Q: The Hua Foundation sometimes takes you to an intersection where environmental issues and cultural traditions clash. Can you give an example of this and explain how you found a solution?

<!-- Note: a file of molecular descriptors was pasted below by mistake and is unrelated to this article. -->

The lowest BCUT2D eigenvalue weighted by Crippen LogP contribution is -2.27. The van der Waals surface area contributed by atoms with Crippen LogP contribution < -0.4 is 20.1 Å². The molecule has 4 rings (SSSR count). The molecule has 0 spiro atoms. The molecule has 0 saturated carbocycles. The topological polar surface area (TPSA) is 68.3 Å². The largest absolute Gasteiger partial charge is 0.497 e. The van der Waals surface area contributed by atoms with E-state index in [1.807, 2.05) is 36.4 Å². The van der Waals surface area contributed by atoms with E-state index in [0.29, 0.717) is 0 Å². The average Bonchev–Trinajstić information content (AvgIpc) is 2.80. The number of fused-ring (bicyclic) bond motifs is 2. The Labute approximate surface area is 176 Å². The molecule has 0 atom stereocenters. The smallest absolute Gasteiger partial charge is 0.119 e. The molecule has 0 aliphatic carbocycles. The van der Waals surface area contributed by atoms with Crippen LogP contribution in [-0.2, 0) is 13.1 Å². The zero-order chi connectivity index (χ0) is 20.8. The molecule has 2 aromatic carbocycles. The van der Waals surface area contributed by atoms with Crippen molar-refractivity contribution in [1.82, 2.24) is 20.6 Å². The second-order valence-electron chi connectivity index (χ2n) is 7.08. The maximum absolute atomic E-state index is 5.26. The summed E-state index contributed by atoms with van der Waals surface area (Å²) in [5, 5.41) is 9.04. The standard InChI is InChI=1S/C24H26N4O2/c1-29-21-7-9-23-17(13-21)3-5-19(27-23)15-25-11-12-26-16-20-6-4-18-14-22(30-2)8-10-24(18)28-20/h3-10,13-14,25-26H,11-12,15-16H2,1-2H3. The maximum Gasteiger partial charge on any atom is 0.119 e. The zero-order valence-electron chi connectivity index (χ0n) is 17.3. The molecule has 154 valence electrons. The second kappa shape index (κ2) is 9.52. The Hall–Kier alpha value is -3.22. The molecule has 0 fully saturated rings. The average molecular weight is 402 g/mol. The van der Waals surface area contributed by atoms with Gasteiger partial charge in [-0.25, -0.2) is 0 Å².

A: I think the one I encounter the most is this perceived misconception that environmental values work against “cultural traditions” or that cultural traditions work against environmental values. Because the truth for me is that my upbringing in a family that valued frugality, not wasting, taking care of the next generation to me, are the fundamental values for environmental stewardship. I feel part of the issue is how we have been talking about the environment or sustainability as if it doesn’t need to integrate people and communities. In fact, when we support people and their communities, they support each other and build resilience which is what we need more than anything today to fight for the planet and our human survival. This one-directional blame and guilt that is laid on the individual from not being “environmental” enough is paralyzing and short-sighted. We shouldn’t be asking “how can you help us stop or save X?,” it should be, “how can I help you so that we can work together for the future?” Individuals as consumers have almost zero agency in making a systemic change in the system. It’s individual and collectives as citizens, entrepreneurs, leaders that have the power to change things on a systems level through business, policy, community-building, etc.